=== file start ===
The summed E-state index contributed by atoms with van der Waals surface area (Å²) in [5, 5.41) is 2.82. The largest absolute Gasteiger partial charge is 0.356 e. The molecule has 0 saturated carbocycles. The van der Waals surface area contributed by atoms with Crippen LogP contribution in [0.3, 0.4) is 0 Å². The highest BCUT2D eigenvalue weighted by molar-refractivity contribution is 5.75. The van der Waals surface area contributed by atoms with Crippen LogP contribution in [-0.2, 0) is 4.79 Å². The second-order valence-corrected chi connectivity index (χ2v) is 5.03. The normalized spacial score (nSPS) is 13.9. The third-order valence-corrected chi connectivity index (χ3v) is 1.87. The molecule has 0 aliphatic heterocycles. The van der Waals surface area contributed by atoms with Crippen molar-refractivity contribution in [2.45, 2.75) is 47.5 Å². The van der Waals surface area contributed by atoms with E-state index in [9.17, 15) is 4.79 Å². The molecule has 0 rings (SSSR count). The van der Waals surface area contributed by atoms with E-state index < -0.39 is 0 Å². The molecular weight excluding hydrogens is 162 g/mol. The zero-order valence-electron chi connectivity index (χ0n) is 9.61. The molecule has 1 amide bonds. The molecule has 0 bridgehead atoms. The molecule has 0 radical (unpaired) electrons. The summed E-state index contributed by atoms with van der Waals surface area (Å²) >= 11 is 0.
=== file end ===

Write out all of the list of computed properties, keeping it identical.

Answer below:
The summed E-state index contributed by atoms with van der Waals surface area (Å²) in [5, 5.41) is 2.82. The largest absolute Gasteiger partial charge is 0.356 e. The molecule has 0 saturated carbocycles. The van der Waals surface area contributed by atoms with Crippen LogP contribution in [0.3, 0.4) is 0 Å². The highest BCUT2D eigenvalue weighted by molar-refractivity contribution is 5.75. The van der Waals surface area contributed by atoms with Crippen LogP contribution in [-0.2, 0) is 4.79 Å². The second-order valence-corrected chi connectivity index (χ2v) is 5.03. The normalized spacial score (nSPS) is 13.9. The third-order valence-corrected chi connectivity index (χ3v) is 1.87. The molecule has 0 aliphatic heterocycles. The van der Waals surface area contributed by atoms with Crippen molar-refractivity contribution in [2.45, 2.75) is 47.5 Å². The van der Waals surface area contributed by atoms with E-state index in [9.17, 15) is 4.79 Å². The molecule has 0 rings (SSSR count). The van der Waals surface area contributed by atoms with E-state index < -0.39 is 0 Å². The molecular weight excluding hydrogens is 162 g/mol. The zero-order valence-electron chi connectivity index (χ0n) is 9.61. The molecule has 1 amide bonds. The molecule has 0 bridgehead atoms. The molecule has 0 radical (unpaired) electrons. The summed E-state index contributed by atoms with van der Waals surface area (Å²) >= 11 is 0.